Luxury fashion brand Anna Sui collaborated with McDonald’s to release red envelopes bearing a dog design for Chinese New Year, which this year takes place on February 16.
Red envelopes (or hongbao) are traditionally stuffed with cash and handed out to colleagues, friends, and family during the festival. The Sui envelopes were distributed in San Francisco, home to the largest Chinatown outside Asia.
Born in Detroit, Anna Sui is a 65-year-old Chinese-American fashion designer, and a recipient of the Geoffrey Beene Lifetime Achievement Award from the Council of Fashion Designers of America. Vogue describes her designs, which include summer dresses that retail for up to $770, as “beautiful” and “a bit kooky.”
The collaboration is a peculiar one; why is a high end fashion label collaborating with a brand whose main message is value?
It would seem to suggest that the dividing line between luxury and mass market brands is further blurring. In an increasingly noisy media market, far more important is what’s trending.
McDonald’s USA said that with the collaboration they wanted to “recognize and reach Asian Americans in a culturally relevant way, so they decided to work with Asian-American designer Anna Sui to create something special and keepsake worthy. Additionally, McDonald’s knows that the beginning of the year is a time when many people realign their personal goals and finances, so the lightly-branded envelopes have well wishes for the new year printed on the rear flap that allude to keeping value top-of-mind.”
In this instance, McDonald’s used the opportunity to promote its $1, $2, and $3 menus.
The benefit for Anna Sui was different. “Sui and her brand are all about having fun and trying different things”, McDonalds said, suggesting there is a way for luxury brands to collaborate with mass market brands that could result in a win-win.
This sense of fun and experimentation is reminiscent of, say, Louis Vuitton’s collaboration with Supreme, or Stella McCartney collaborating with H&M, a way for brands to show that they’re irreverent and down to earth, like Jennifer Lawrence swearing on talk shows and discussing her love of the Kardashians.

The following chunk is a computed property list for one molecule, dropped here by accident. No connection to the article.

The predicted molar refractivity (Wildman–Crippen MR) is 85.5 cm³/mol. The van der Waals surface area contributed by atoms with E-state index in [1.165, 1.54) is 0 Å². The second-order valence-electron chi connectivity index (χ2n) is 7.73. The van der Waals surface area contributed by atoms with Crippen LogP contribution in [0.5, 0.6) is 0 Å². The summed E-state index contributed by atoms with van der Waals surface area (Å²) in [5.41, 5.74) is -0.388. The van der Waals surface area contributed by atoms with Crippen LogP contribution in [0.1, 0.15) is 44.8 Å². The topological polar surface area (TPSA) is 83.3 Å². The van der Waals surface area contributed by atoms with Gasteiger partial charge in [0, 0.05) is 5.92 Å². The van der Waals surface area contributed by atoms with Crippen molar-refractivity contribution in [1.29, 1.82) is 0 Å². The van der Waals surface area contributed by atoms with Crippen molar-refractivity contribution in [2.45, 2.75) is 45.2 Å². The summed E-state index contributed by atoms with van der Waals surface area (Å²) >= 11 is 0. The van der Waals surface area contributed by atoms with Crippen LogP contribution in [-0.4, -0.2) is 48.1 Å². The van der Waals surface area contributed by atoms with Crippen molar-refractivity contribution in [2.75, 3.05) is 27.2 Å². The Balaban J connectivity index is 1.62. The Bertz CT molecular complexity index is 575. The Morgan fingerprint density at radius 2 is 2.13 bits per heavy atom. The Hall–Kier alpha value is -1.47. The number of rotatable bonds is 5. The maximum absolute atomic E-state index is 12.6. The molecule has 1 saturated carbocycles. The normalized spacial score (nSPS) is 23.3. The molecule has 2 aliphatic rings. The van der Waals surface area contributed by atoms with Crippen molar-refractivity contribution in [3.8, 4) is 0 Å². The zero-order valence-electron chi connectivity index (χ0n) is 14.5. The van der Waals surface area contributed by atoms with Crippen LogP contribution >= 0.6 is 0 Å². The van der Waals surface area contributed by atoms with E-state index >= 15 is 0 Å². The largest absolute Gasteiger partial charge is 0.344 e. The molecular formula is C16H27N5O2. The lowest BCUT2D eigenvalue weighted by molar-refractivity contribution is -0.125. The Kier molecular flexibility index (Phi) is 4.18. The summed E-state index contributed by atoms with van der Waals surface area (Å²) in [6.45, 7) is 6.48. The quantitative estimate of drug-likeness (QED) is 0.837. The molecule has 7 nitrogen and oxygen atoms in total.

Those who weren’t able to attend the Anna Sui red envelope launch event on January 23 could get them by reaching out to two YouTubers, Vietnamese American Gina Darling and Vietnamese Canadian Leenda D on Instagram and Facebook. Red envelopes are also exchanged during Tết, Vietnam’s Lunar New Year celebration.
Facebook and Instagram are popular in Vietnam, but have long been blocked in China. Asked whether the collaboration would extend beyond the United States, McDonald’s USA told us, “Plans are only for San Francisco at the moment, but McDonald’s is always listening to customer feedback to help inform future decisions.”
In mainland China, red envelopes are increasingly exchanged digitally. This year, Alipay and Coca-cola have teamed up on an AR animation that delivers digital red envelopes.
WeChat remains the most popular way to exchange hongbao. A nominated sum can be either paid directly to an individual using the app, or placed into a group where members rush to open it to get a share of whatever is allocated.
This trend has also been picked up in Taiwan, where late last year Taipei Fubon Commercial Bank (台北富邦銀行) and Taiwan Mobile Co (台灣大哥大) together worked to add a digital red envelope feature to the M+ Messenger app, with transactions processed using blockchain technology.
Many luxury brands would no doubt rather people gift their Year of the Dog items, rather than cash.